Posted on October 26, 2016 by Chris Wiles
Repentance is a heavy word, stretched at the seams with years of assumptions about its meaning.
I must admit, hearing the word “repent” I can’t help but think of those old-timey “fire and brimstone” style preachers, bellowing with holy menace from behind a massive oaken podium, faces slick with sweat.
Maybe for you the word “repent” makes you think of one of those bad TV preachers—the kind with slicked-back hair and a near-predatory grin, speaking winsomely about God so as to distract you from their hands reaching for your wallet.
Or maybe you picture the word “repent” scrawled in sloppy letters on a piece of cardboard, held aloft by a wild-eyed vagrant on a street-corner soapbox. The end is near, he declares. Better repent.
Maybe that’s because as Christians we’ve lost the art of repentance—mainly because we’ve lost the true understanding of our own sin. Today’s world contains no shortage of self-help seminars and gurus and books that are poised to tell you that you are a beautiful snowflake, spectacularly unique in every way. To say anything negative—such as you’re a sinner—is to “shame” them. And so we’ve come to a world that finds no use for mercy and no place for repentance. In their place we’ve enshrined the psychological idols of affirmation and self-acceptance.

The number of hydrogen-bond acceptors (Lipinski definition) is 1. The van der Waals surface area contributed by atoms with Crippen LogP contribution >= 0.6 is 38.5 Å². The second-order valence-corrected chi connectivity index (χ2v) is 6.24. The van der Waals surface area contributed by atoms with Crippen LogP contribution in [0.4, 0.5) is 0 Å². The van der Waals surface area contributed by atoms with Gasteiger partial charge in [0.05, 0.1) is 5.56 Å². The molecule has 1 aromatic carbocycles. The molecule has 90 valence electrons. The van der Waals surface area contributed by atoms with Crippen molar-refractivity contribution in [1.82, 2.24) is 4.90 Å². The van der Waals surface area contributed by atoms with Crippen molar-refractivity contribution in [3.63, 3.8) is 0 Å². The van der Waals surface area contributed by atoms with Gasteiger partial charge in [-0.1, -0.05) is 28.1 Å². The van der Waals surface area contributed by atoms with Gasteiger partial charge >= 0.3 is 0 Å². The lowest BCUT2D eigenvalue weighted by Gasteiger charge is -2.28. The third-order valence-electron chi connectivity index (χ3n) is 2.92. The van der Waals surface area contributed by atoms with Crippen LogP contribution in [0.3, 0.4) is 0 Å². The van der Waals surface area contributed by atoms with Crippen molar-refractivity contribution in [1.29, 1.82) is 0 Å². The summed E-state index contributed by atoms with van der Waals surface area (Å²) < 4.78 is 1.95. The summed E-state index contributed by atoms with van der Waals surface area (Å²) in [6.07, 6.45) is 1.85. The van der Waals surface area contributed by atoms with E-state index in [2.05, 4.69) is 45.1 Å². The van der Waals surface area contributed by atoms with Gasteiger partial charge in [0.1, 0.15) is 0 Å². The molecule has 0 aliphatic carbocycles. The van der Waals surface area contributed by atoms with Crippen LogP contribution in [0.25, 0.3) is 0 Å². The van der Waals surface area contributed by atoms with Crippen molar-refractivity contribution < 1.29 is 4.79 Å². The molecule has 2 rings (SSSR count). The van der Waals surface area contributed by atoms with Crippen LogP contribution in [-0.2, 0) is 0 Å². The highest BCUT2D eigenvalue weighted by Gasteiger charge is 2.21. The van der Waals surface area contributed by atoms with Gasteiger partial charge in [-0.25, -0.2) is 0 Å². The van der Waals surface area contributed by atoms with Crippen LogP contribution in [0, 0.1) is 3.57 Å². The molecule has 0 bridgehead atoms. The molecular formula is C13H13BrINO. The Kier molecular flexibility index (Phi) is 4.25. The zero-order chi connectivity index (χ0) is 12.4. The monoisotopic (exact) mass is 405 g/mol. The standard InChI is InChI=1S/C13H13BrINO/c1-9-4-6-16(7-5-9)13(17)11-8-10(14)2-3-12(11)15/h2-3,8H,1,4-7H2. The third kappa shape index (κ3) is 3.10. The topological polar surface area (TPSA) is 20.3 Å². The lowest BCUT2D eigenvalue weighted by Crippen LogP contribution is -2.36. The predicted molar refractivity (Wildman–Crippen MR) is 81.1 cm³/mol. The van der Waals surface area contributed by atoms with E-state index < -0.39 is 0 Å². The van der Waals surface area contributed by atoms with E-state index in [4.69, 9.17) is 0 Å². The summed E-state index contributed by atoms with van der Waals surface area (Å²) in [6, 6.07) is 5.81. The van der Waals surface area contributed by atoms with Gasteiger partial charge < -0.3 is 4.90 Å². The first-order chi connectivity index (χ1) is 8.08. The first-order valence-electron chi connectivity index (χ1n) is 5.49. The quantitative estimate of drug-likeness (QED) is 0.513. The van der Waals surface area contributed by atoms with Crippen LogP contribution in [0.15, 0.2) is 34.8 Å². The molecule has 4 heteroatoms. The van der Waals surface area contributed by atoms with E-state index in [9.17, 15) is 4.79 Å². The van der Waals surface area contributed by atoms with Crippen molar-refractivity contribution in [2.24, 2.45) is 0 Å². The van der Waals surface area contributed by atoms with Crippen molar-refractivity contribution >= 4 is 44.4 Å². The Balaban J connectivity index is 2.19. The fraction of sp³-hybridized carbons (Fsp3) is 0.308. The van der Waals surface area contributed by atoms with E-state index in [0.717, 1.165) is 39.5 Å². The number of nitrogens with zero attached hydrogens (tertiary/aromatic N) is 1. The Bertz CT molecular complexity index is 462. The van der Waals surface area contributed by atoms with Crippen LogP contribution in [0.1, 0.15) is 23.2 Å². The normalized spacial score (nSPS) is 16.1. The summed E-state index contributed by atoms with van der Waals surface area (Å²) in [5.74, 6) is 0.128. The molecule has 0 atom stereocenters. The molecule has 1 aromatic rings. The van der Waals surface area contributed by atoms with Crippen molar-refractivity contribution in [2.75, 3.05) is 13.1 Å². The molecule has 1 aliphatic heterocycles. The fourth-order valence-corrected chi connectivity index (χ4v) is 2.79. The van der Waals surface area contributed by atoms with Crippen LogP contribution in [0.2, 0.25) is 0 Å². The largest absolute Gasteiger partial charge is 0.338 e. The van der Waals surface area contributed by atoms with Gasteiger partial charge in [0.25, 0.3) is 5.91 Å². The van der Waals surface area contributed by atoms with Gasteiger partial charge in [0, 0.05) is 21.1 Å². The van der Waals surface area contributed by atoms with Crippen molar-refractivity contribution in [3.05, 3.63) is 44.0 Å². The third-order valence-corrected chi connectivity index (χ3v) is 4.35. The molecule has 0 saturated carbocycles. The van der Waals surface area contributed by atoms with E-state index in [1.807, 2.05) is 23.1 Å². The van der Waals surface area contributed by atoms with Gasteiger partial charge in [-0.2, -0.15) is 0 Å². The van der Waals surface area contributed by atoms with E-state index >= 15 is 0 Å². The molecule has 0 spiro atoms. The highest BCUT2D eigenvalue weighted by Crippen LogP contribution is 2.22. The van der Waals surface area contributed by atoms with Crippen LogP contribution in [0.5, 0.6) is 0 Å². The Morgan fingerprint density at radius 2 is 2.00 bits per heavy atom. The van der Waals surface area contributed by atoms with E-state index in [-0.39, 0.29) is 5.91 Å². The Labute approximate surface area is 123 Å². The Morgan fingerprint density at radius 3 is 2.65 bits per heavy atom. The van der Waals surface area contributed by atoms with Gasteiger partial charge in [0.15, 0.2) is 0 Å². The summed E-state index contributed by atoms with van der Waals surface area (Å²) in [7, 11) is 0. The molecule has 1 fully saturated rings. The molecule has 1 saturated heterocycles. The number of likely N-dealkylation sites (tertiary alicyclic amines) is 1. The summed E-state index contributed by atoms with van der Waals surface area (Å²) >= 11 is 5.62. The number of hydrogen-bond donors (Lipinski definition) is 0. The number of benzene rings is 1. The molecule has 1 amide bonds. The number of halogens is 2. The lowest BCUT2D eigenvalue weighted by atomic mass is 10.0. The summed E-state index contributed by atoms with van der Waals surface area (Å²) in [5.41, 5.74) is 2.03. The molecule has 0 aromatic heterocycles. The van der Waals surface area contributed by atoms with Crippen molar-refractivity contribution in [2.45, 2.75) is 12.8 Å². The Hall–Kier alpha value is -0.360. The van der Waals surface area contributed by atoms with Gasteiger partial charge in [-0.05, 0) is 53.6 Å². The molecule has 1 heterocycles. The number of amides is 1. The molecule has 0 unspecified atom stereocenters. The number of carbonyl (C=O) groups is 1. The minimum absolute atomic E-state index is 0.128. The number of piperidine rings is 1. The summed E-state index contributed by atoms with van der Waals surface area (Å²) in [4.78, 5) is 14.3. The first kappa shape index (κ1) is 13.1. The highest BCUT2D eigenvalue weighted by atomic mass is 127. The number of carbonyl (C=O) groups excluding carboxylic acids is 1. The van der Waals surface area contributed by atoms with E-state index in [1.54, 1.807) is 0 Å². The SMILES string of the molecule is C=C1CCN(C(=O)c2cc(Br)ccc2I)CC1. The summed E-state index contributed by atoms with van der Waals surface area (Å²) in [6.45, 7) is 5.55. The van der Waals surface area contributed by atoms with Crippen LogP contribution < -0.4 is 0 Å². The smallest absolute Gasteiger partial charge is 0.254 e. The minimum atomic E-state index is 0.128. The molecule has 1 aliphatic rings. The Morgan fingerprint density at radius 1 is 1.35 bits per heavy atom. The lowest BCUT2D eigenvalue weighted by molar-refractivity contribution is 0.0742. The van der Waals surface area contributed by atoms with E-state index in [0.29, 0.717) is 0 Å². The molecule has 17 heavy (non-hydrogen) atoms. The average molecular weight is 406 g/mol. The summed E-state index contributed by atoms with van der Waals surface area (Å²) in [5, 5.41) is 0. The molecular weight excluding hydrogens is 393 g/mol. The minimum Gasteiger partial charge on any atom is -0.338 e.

So why does shame persist? Why have we not stamped out all traces of moral condemnation? Why does a culture of “selfies” only magnify our fragile souls rather than reinforce them? Perhaps we’re not so self-reliant after all.
Perhaps repentance still has its place.
REPENTANCE—THEN AND NOW
Part of the challenge is that to “repent” doesn’t mean to change one’s behavior. Ideally, that comes later, as a result of repentance, and woe to us if we confuse the results of the gospel with the gospel itself.
To “repent” means to change one’s mind. Sin, in one sense, is a mis-directed love. Rather than loving God, we’ve chosen to love sex (lust), or wealth (greed), or our own leisure (sloth). To “repent” means to re-order our loves—to make God once more the supreme source of goodness.
Psalm 51—the worship song we began yesterday—tells David’s story of repentance after his affair with Bathsheeba. Here we’ll see four key aspects of repentance as contained in David’s life with God:
- A new identity
10 Create in me a clean heart, O God,
and renew a right spirit within me.
11 Cast me not away from your presence,
and take not your Holy Spirit from me.
12 Restore to me the joy of your salvation,